Attenborough and the Empire of the Ants

2017, Nature  -   Leave a Comment
8.20
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Ratings: 8.20/10 from 25 users.

Acclaimed natural historian David Attenborough brings his trademark infectious enthusiasm to Attenborough and the Empire of the Ants, an hour-long exploration into the secret lives of what many wrongfully dismiss as pesky irritants.

In fact, these tiny insects are remarkably complex and diverse. The film makes this clear from the start as we follow a colony of army ants during a particularly harsh winter. Burrowed deep inside nests, they activate their own internal central heating system by clumping together. The filmmakers use infrared cameras to show us the inner workings of their colony as they seamlessly collaborate on an extensive reproduction process. As the snowy season dissipates, they briefly emerge and use their bodies as solar panels to harvest sunlight that they then use to protect their un-hatched offspring.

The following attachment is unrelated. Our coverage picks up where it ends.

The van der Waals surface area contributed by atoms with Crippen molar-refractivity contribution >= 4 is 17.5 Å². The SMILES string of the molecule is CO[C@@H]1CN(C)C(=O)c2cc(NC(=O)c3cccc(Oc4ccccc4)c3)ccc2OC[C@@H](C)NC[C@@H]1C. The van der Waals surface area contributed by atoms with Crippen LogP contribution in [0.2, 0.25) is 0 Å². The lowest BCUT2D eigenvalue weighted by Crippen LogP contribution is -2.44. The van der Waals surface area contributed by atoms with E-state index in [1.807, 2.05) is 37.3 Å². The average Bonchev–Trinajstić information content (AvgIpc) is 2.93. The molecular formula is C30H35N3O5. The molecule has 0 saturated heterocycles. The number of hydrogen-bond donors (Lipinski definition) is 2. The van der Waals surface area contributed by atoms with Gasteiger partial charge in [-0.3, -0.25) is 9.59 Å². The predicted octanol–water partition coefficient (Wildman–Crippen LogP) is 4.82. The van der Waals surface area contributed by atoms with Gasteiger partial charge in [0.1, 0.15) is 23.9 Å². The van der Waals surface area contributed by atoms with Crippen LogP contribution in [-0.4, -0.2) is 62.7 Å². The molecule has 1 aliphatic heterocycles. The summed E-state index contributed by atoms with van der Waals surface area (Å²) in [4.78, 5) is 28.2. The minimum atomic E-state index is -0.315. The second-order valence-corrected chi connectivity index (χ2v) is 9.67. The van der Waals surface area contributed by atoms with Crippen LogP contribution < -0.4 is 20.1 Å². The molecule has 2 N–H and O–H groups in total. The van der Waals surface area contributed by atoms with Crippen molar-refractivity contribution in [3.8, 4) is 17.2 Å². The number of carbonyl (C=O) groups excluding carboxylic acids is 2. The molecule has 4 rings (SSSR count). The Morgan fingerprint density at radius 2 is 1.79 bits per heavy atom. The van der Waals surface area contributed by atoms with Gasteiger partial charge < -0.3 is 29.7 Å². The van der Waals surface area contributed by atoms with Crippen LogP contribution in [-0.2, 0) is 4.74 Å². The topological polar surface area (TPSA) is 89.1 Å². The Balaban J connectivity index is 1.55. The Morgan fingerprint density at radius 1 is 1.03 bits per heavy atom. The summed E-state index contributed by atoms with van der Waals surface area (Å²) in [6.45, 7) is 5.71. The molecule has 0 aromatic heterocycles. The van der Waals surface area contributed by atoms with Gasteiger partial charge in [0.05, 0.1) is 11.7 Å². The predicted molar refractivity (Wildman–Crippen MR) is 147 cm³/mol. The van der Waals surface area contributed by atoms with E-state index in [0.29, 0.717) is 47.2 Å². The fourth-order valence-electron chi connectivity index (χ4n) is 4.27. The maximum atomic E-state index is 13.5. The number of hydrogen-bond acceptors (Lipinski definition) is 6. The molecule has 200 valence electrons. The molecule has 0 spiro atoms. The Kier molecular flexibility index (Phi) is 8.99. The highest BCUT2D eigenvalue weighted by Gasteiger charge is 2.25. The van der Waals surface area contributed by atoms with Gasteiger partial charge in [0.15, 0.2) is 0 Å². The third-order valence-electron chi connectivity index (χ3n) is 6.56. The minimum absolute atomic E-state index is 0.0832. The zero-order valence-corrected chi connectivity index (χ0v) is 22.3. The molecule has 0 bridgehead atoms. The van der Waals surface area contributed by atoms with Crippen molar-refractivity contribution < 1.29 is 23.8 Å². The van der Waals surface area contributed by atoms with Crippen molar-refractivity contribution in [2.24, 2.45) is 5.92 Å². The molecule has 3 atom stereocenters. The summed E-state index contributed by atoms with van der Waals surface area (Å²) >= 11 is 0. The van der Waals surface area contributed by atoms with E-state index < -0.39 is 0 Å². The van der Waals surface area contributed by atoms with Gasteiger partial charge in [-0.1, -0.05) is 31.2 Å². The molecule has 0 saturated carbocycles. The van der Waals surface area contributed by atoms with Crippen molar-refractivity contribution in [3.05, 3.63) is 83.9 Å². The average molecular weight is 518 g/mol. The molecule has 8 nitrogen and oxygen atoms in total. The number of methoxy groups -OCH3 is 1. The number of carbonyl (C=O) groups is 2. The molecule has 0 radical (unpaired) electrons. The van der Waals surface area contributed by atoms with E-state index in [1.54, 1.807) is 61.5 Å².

Theirs is a story of cooperation and resiliency. Both qualities allow them to survive under the constant threats of harsh adversity. In one particularly thrilling sequence of the film, rival colonies appear in the spring months to contest territory. A vicious war of mangling, biting and organ-dissolving acids ensues. The victors conclude their battle by mercilessly feasting upon their victims.

The film pursues the inner workings of other ant species as well. It's a surprising study in contrasts. There are thousands of known ant species, and each has its own unique characteristics. Some are populated by warriors while others behave more passively and in solitude.

The filmmakers show us how these insect subjects operate. We witness their means of hunting for food, fighting off seasonal infection, manipulating their natural resources for sustenance, and how they work in large groups to defeat even the most venomous predators who invade their living space.

As is usually the case with Attenborough's work, viewers will marvel at the film's meticulous and time-consuming attention to detail. The photography is intensely personal and close to the ants as they engage in oftentimes private behaviors well hidden from view. For nature enthusiasts, Attenborough and the Empire of the Ants provides a must-see gateway into a secret universe taking place right under our feet.

Directed by: Joe Loncraine, Martin Dohrn

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